The Australian currency was fixed in value to sterling. As such Australia was on the gold standard so long as Britain was.
In 1914, the British government removed sterling from the gold standard. When it was returned to the gold standard in 1925, the sudden increase in its value (imposed by the nominal gold price) unleashed crushing deflationary pressures. Both the initial 1914 inflation and the subsequent 1926 deflation had far-reaching economic effects throughout the British Empire, Australia and the world. In 1929, as an emergency measure during the Great Depression, Australia left the gold standard, resulting in a devaluation relative to sterling. A variety of pegs to sterling applied until December 1931, when the government devalued the local unit by 20%, making one Australian pound equal to 16 shillings sterling and one British pound equal to £A 1/5/– .[ citation needed ]
During World War II, the Empire of Japan produced currency notes denominated in the Australian pound for use in Pacific island countries intended for occupation. Since mainland Australia was never occupied or intended to be occupied, the occupation currency was not used there, but it was used in the captured parts of the then-Australian territories of Papua and New Guinea.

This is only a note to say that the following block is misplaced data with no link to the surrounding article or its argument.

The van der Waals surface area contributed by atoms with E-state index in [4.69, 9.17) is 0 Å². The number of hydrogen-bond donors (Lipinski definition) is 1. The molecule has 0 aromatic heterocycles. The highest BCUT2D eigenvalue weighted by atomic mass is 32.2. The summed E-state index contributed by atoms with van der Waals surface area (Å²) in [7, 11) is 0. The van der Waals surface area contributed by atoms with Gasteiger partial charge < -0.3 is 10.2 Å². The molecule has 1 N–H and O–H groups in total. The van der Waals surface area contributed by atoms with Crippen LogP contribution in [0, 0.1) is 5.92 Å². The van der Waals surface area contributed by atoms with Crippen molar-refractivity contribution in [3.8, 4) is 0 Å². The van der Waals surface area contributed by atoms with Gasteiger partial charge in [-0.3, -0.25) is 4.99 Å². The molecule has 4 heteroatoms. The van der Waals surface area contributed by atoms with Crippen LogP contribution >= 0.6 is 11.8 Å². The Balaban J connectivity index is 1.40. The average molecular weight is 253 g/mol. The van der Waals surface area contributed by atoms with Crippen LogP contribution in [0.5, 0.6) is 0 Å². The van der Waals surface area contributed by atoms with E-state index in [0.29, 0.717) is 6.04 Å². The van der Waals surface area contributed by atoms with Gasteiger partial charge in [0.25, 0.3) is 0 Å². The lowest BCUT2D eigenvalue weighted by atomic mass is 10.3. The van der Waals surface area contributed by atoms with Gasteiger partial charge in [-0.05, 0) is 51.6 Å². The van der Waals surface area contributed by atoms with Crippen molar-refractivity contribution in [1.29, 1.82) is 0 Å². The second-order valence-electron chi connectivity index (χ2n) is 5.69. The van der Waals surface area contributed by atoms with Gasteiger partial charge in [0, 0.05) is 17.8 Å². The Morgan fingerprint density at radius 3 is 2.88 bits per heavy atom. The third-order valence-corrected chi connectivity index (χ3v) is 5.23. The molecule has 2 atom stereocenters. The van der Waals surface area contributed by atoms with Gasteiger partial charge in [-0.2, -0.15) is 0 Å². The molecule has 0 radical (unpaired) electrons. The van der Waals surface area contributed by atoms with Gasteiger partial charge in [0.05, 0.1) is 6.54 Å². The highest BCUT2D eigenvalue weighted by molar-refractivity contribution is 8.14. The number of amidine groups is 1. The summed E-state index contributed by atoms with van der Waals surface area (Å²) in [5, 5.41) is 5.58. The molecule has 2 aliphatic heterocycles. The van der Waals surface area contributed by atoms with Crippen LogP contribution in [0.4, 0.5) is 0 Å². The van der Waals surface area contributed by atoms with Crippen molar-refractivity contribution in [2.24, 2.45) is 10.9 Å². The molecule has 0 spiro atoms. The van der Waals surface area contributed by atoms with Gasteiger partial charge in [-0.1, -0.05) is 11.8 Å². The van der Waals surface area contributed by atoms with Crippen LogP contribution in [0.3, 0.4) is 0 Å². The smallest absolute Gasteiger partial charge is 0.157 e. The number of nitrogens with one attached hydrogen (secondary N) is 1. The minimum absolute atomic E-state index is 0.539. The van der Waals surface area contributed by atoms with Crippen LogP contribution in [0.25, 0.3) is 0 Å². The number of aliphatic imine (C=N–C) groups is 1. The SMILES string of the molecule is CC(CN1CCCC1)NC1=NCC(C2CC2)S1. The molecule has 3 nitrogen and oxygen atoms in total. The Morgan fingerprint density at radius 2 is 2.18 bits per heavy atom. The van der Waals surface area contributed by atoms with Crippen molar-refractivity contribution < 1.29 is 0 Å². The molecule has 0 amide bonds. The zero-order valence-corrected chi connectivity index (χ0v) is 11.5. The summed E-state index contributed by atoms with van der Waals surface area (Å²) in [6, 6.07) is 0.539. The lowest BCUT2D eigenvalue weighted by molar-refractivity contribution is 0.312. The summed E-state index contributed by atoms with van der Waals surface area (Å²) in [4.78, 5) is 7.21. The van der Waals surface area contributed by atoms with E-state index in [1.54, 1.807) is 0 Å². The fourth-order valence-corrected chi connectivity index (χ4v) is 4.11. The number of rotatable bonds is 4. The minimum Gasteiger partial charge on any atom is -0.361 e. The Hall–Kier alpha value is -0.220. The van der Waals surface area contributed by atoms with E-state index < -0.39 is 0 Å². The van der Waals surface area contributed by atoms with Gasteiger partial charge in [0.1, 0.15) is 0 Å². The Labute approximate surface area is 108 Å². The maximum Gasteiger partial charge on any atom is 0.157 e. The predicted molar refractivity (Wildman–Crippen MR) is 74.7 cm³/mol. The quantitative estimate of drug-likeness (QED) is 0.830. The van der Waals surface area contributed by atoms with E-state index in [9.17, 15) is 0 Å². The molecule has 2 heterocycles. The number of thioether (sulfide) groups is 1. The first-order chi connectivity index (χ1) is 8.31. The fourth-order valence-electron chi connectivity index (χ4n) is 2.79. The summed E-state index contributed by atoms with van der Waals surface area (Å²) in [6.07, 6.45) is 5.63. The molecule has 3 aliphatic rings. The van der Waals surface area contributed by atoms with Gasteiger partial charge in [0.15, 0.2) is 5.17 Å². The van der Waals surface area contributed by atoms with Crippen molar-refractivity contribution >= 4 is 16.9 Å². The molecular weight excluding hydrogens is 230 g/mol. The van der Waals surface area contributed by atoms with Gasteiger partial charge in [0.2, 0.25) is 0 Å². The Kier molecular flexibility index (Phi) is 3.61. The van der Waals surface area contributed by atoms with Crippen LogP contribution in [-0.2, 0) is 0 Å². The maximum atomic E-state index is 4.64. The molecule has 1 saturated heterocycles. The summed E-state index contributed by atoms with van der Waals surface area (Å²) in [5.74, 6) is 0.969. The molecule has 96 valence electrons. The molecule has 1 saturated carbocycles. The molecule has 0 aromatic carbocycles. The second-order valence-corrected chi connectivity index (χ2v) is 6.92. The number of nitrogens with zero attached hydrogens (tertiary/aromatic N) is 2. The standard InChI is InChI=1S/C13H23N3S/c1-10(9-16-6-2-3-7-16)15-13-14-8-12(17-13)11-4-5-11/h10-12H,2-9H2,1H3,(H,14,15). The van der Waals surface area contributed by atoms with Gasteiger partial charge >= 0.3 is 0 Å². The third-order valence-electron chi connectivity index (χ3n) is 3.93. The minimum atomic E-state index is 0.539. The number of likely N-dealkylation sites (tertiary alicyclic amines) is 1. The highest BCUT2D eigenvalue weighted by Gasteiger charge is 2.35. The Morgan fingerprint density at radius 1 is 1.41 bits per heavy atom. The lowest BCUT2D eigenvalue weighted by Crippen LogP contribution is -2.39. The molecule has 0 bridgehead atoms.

In 1949, when the United Kingdom devalued sterling against the US dollar, Australian Prime Minister and Treasurer Ben Chifley followed suit so the Australian pound would not become over-valued in sterling zone, countries with which Australia did most of its external trade at the time. As sterling went from US$4.03 to US$2.80, the Australian pound went from US$3.224 to US$2.24. 
Decimalisation had been proposed for Australian currency since 1902, when a select committee of the House of Representatives, chaired by George Edwards, had recommended that Australia adopt a decimal currency with the florin as its base. 
In February 1959 the Commonwealth Government appointed a Decimal Currency Committee to investigate the advantages and disadvantages of a decimal currency, and, if a decimal currency was favoured, the unit of account and denominations of subsidiary currency most appropriate for Australia, the method of introduction and the cost involved. 
The committee presented its report in August 1960. It recommended the introduction of the new system on the second Monday in February 1963.  In July 1961 the Commonwealth Government confirmed its support of a decimal currency system, but considered it undesirable to make final decisions on the detailed arrangement that would be necessary to effect the change.  On 7 April 1963 the Commonwealth Government announced that a system of decimal currency was to be introduced into Australia at the earliest practicable date, and gave February 1966, as the tentative change-over date.  On 14 February 1966, a decimal currency, the dollar of one hundred cents, was introduced.